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For city economies to prosper, poor need clean power

No city can ever achieve lasting prosperity without supplying energy to all, especially to the poor and under-served. The solution lies in boosting access to clean energy, says a new World Resources Institute (WRI) report.

Giving the poorest people in the world’s fast-growing cities access to affordable, clean energy supplies, while wiping out the use of hazardous solid fuels is essential for urban economies to grow on a warming planet, researchers said.

Some half a billion people in urban areas still cook with traditional fuels like wood, said a report from the Washington-based World Resources Institute (WRI).

It urged cities to boost access to solar power and other clean energy sources, and make buildings and domestic appliances more efficient.

“You cannot be a modern, prosperous city in the 21st century unless the energy access challenge is addressed,” Michael Westphal from the WRI Ross Center for Sustainable Cities told the Thomson Reuters Foundation.

“Providing energy services for the under-served really will enhance the environment and the economy for the whole city. It’s only when everyone in the city has dependable energy that the city will thrive,” said the report co-author.

Rising migration to already polluted cities means they cannot afford to rely on fossil fuel-based systems developed in rich countries, and should concentrate on clean, cheap energy sources that produce less greenhouse gases, said the report.

You cannot be a modern, prosperous city in the 21st century unless the energy access challenge is addressed.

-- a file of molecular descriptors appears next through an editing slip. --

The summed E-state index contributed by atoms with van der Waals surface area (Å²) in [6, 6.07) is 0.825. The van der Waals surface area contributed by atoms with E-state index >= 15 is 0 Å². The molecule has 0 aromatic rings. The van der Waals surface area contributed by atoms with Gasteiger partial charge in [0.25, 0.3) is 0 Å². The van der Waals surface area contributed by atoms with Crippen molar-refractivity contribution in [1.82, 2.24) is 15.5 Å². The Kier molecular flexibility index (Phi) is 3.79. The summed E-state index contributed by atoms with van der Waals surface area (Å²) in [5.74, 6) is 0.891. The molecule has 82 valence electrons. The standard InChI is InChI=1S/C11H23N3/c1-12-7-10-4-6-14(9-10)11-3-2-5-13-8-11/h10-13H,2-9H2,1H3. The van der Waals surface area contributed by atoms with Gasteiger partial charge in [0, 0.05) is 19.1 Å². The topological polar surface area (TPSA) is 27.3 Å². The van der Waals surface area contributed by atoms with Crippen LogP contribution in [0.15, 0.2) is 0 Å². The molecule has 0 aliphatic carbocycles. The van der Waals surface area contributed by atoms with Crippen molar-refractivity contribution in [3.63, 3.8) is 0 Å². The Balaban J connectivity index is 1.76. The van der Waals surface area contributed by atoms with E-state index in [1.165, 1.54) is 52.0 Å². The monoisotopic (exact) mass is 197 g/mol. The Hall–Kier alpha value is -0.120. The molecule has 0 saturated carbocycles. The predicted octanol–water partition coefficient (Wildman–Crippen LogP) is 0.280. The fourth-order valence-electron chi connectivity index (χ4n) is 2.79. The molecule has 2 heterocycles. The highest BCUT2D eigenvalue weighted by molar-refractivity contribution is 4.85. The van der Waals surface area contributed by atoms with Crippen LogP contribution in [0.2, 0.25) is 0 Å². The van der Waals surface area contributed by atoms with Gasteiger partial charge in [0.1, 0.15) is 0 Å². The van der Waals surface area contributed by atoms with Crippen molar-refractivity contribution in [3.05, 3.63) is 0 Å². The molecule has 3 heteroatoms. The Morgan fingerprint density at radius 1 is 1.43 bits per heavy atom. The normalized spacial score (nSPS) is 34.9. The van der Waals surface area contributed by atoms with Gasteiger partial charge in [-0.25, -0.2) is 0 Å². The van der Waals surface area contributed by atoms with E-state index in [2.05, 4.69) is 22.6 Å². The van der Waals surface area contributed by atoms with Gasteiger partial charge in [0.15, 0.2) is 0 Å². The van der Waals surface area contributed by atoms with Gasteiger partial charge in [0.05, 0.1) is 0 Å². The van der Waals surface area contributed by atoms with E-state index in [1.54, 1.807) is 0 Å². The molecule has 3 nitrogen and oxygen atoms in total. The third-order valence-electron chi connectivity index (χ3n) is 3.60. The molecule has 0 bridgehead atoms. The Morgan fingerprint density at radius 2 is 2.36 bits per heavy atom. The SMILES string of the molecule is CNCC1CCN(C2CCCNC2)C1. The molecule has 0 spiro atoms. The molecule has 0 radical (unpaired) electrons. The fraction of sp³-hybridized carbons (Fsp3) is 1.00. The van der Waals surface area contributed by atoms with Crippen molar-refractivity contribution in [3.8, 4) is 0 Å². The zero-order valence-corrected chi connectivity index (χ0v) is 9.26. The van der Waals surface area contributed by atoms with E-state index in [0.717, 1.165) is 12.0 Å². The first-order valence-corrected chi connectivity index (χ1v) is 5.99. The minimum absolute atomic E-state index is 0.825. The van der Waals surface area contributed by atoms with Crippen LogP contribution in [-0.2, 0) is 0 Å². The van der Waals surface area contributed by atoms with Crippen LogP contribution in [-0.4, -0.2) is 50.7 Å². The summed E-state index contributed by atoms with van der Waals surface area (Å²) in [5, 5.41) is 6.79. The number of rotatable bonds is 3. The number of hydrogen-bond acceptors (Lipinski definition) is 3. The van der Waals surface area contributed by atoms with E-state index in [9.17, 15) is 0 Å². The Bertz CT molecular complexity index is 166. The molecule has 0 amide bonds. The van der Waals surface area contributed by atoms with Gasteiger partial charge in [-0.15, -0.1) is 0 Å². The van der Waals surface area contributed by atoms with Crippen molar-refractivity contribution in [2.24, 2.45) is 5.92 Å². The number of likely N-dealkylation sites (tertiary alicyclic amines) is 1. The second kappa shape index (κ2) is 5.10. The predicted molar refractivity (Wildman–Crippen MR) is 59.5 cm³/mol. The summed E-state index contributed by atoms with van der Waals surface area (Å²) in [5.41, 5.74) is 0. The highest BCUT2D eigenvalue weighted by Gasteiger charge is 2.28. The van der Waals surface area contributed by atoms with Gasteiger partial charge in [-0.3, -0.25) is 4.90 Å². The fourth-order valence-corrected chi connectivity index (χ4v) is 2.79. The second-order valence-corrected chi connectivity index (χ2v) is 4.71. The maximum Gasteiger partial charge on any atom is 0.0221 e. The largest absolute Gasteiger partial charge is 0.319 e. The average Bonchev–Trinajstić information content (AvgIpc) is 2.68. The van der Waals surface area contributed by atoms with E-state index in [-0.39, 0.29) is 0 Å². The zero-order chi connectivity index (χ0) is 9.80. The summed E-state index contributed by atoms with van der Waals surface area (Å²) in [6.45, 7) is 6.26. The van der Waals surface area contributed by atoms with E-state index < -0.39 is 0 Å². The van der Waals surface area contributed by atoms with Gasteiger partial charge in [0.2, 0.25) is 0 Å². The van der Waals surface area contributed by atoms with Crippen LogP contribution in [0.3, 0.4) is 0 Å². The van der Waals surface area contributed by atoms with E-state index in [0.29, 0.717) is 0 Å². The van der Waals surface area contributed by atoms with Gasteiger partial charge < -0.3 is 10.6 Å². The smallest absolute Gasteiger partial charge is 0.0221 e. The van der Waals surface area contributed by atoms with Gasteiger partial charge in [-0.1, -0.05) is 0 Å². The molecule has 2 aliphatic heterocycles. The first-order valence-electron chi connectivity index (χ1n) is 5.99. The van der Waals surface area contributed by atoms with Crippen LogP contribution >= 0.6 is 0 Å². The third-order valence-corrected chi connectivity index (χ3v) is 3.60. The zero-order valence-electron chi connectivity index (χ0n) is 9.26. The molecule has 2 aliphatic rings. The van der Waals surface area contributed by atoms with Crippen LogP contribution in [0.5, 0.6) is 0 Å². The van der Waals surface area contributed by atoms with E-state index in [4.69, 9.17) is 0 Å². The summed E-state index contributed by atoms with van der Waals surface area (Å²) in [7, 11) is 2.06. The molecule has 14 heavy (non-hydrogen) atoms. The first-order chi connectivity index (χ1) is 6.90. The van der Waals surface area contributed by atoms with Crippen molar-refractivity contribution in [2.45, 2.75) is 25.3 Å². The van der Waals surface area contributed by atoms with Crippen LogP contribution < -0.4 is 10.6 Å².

Michael Westphal, Ross Center for Sustainable Cities, World Resources Institute

Up to 97 per cent of people in cities in Latin America and East and South Asia had access to electricity in 2012. But in sub-Saharan Africa, the rate was less than 60 per cent, with services often inefficient and unreliable, said the WRI report.

Around 95 million of the 131 million people in urban areas who do not have electricity are in sub-Saharan Africa, it added.

In 2010, as many as 550,000 people died prematurely from indoor pollution due to fuels such as wood and coal, underlining why cities should provide better access to electricity and gas, and promote efficient cookstoves, the report said.

Pricing is key when it comes satisfying growing energy demand. Residents of Nairobi’s Kibera slum spend up to 40 per cent of their income on fuel, while high connection charges make grid power unaffordable in some cities, said the report.

Sliding solar costs

Slum dwellers are among those worst-affected by poor energy access, the report said. Some governments don’t want to provide infrastructure that could legitimise informal settlements, while lack of tenure and illegal electricity tapping are a hurdle for utilities, it noted.

In some regions, over 15 per cent of electricity is lost due to inefficiencies or theft, while 20 per cent is stolen in India, said the report.

The potential for solar energy in cities is considerable as equipment costs continue to fall, with community-owned systems helping make services available more widely, it said.

A scheme in Bengaluru, India, allows people to sell power back to the grid, while homeowners in Gujarat are leasing roof space to solar power companies, it noted.

Pay-as-you-go schemes in Kenya, meanwhile, enable consumers to pay for solar systems over a year while buying units of electricity as needed.

Better energy supplies are also important to support the millions of tiny businesses people run from home, and improving the energy efficiency of public buildings like schools and hospitals can cut costs and pollution, the report added.

This story was published with permission from Thomson Reuters Foundation, the charitable arm of Thomson Reuters, that covers humanitarian news, climate change, resilience, women’s rights, trafficking and property rights. Visit

The Thomson Reuters Foundation is reporting on resilience as part of its work on, an online platform building a global network of people interested in resilience, in partnership with the Rockefeller Foundation.

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